Did the Black Death do more good than harm?
An American think tank named the Center for Strategic & International Studies recently published the results of a poll they conducted, which revealed that half of the ethnic Russians living in Estonia think Stalin did more good than harm. It’s an interesting point, and one that deserves exploration — by someone else.
The question that comes to my mind is how far this logic can be stretched: if the Man of Steel, responsible for the deaths of between 3 and 60 million people through execution, gulag imprisonment, deportations to Siberia, deliberately-imposed famine, and a laundry list of other chapter titles from the Sociopath’s Quick-reference Guidebook did more good than harm, what else can we say the same about?
Can we pick any random historical tragedy and try to claim that its net effect was positive, without actually identifying any positive effect it had and instead ambiguously insisting that it simply changed the course of history for the better? Hey, it’s Monday morning — why not.
The Black Death did more good than harm.
In the middle of the 14th century, a plague broke out across Europe that wiped out between 30 and 60% of the continent’s population and reduced the world’s population by about a quarter. The plague is generally accepted to have traveled to Europe from China via rodents, who carried plague-infected fleas with them as stowaways on merchant ships. Early symptoms of the plague included swollen sores on the inner thighs which oozed puss and spewed blood when dissected. Most of those afflicted died within two to seven days of infection.
But was the black death really all that bad? Every movie I’ve ever seen set in medieval Europe makes it out to be a crowded, filthy, prostitute-ridden hellscape. Reserving a table at a restaurant must have been a chore. Rent prices were probably sky high in the centers of towns, and the transportation choices for a morning commute were limited. And can you imagine the state of public bathrooms? Yuck! Sure, for those experiencing puss-oozing crotch sores and days of agonizing pain and endless vomiting, the black death was pretty miserable. But the net effect of a large-scale population decline in overcrowded urban areas was a more comfortable life for the lucky few who survived — which sounds like a win to me!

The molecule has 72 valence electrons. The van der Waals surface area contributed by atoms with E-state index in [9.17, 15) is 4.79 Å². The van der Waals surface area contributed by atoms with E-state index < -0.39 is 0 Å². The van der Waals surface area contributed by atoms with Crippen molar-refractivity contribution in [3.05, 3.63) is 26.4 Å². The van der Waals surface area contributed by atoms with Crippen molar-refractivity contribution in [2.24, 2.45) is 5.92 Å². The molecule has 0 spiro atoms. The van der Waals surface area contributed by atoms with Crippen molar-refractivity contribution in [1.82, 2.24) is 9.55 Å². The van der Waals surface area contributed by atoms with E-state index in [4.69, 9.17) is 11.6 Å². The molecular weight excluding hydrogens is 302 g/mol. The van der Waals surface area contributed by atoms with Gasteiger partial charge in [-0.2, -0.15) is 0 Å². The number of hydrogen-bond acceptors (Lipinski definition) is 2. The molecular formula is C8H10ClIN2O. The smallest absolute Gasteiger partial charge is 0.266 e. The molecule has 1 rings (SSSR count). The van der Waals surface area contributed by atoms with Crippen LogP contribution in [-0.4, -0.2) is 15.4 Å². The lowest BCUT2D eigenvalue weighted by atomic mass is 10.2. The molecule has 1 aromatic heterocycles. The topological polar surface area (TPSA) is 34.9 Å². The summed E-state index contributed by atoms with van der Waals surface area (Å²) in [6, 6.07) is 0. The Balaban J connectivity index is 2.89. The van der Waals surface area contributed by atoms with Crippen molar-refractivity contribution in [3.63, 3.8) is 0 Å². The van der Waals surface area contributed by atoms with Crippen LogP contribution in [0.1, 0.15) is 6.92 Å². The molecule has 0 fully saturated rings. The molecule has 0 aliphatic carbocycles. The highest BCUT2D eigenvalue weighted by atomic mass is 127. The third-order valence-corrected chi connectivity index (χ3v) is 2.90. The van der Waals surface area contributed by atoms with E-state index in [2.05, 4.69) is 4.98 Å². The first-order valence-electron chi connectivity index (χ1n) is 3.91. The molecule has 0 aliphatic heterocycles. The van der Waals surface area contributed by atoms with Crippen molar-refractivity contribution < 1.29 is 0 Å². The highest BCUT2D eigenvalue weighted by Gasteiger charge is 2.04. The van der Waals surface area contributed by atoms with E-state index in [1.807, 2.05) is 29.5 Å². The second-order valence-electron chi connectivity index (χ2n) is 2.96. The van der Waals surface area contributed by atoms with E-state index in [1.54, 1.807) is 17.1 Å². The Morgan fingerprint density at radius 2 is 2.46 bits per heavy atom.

What about the effect of the black death on culture? Had the plague never gripped Europe, we wouldn’t be able to enjoy the classic 2010 British horror film, Black Death. Which would be a shame — because Black Death stars Sean Bean, who plays Ulric, a knight obsessed with killing the necromancer responsible for summoning the plague (the movie isn’t entirely historically accurate). One year after appearing in Black Death, Sean Bean graced our television screens as Eddard Stark in Game of Thrones — one of the greatest TV series of all time.
So had the black death not cut the population of Europe in half in the mid-14th century, the world would be without the film Black Death. And if the world was without the film Black Death, Sean Bean may never have been “discovered” and subsequently cast as Eddard Stark, the main character in the first season of Game of Thrones. And without a lead character, the producers of Game of Thrones may have never embarked upon creating what I consider to be the grandest achievement in human history. Obviously that would be a far greater tragedy than the loss of life on a massive scale.
So why not apply this “butterfly effect” argumentation to every tragedy or madman in human history and claim that nothing catastrophic was truly bad — merely transformative. Pol Pot? Chernobyl? Pinochet? Why not claim that these people and disasters did more good than harm in the long run?
Two reasons. The first is that no human being is able to comprehend and evaluate the symphony of infinite events unceasingly taking place in unison. Therefore, it’d be impossible for anyone to say that any one event or person made the world a better place than had they not existed or happened. It’s pretty much the theme from every time travel-based science fiction movie ever made.
And the second reason? It’s because saying Stalin did more good than harm makes you look like an asshole.